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Uzbek community reacts to Brooklyn terror wannabes
by Patrick Kearns
Mar 04, 2015 | 3 views | 0 0 comments | 0 0 recommendations | email to a friend | print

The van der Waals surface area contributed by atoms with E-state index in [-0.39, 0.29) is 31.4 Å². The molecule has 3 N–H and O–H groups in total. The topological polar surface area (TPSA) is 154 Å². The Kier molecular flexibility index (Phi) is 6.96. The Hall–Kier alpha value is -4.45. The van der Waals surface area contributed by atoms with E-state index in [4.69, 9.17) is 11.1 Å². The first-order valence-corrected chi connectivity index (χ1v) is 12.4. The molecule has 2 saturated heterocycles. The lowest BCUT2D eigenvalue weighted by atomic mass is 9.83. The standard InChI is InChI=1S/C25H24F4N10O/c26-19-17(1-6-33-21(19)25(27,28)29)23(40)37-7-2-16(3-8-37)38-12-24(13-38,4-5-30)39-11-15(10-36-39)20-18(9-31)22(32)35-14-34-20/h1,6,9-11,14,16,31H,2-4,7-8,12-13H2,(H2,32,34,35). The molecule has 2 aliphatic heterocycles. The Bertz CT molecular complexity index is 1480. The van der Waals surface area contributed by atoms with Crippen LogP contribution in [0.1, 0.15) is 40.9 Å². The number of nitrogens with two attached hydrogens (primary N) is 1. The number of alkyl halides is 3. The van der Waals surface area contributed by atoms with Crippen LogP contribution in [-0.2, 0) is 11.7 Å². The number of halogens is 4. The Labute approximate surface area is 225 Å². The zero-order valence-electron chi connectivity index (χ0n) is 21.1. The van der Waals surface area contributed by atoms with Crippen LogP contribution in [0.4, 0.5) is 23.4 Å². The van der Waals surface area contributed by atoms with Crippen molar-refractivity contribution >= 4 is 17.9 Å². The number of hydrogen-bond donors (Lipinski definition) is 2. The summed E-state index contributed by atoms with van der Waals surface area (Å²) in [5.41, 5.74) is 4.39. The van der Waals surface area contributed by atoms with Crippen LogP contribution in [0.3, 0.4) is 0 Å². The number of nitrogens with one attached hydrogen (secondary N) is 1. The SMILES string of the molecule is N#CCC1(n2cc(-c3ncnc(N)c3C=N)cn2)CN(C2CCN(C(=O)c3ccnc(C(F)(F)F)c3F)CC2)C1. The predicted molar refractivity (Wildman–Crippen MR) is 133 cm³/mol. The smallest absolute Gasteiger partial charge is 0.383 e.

Brooklyn’s Uzbek community reacted to the news of the criminal complaint charging Abdurasul Hasanovich Juraboev, Akhror Saidakhmetov, and Abror Habibov with attempt and conspiracy to provide material support to the Islamic State of Iraq and the Levant (ISIL) at a press conference last week. Borough President Eric Adams and Farhod Sulton of the Brooklyn-based Vatandosh Uzbek-American Federation stood side-by-side at Oasis Café on Coney Island Avenue on February 26 to say that the actions of the arrested individuals are not representative of the community. “That was already an ongoing thing in our community,” Sulton said. “We were concerned that these people may destroy our reputation.” Sulton told the assembled press that he knew the 30-year-old Habibov – who, along with 19-year-old Juraboev, was an Uzbek national – but hadn’t communicated with him in the last four or five years. “It was a surprise for me,” Sulton said of the arrest of Habibov. Sulton said that nothing about his past would have led him to believe the news of the arrests, as reported by the United States Department of Justice. However, in light of the arrests, Sulton said that more needs to be done to educate the Uzbek youth living in Brooklyn. “I think there must be programs put in place to address these issues,” Sulton said, concerning religious education. “[The arrested individuals] don’t have the proper education and background in religion. “There are some concepts in Islam that people understand in a totally different way,” Sulton elaborated earlier in the press conference. He didn’t go into detail on specific teachings, but said it would be helpful to get Imams and religious leaders to the mosques in Brooklyn to help teach Islam to the youth. Juraboev first came to the attention of law enforcement in August 2014, according to the Department of Justice. He drew the department’s attention after a posting on an Uzbek-language website that propagates ISIL’s ideology. A subsequent investigation revealed that Juraboev and Saidakhmetov planned to travel to Syria by way of Turkey “for the purpose of waging jihad on behalf of ISIL.” The complaint also alleges that Habibov helped the individuals in the way of financing their travel. It was also reveled in the complaint that Juraboev was prepared to engage in an act of terrorism in the United States if asked. “The flow of foreign fighters to Syria represents an evolving threat to our country and to our allies,” stated United States Attorney Loretta Lynch. “As alleged in the complaint, two of the defendants in this case sought to travel to Syria to join ISIL but were also prepared to wage violent jihad here in the United States. A third defendant allegedly provided financial assistance and encouragement.” While the small Uzbek community of Brooklyn tries to distance themselves from the arrest, they are continuing to be proactive in working alongside state and city officials to ensure that something like this is prevented in the future. Without a large Kazak community in Brooklyn, an official statement was released by the Kazakstan Ministry of Foreign Affairs Press Secretary regarding the arrest of Saidakhmetov. “In principle, Kazakhstan supports the efforts of the international community and the United States, particularly in the fight against violent extremism and the so-called ‘Islamic state,’” the statement said. “We are ready to provide comprehensive assistance to the U.S. authorities in the investigation of the case.”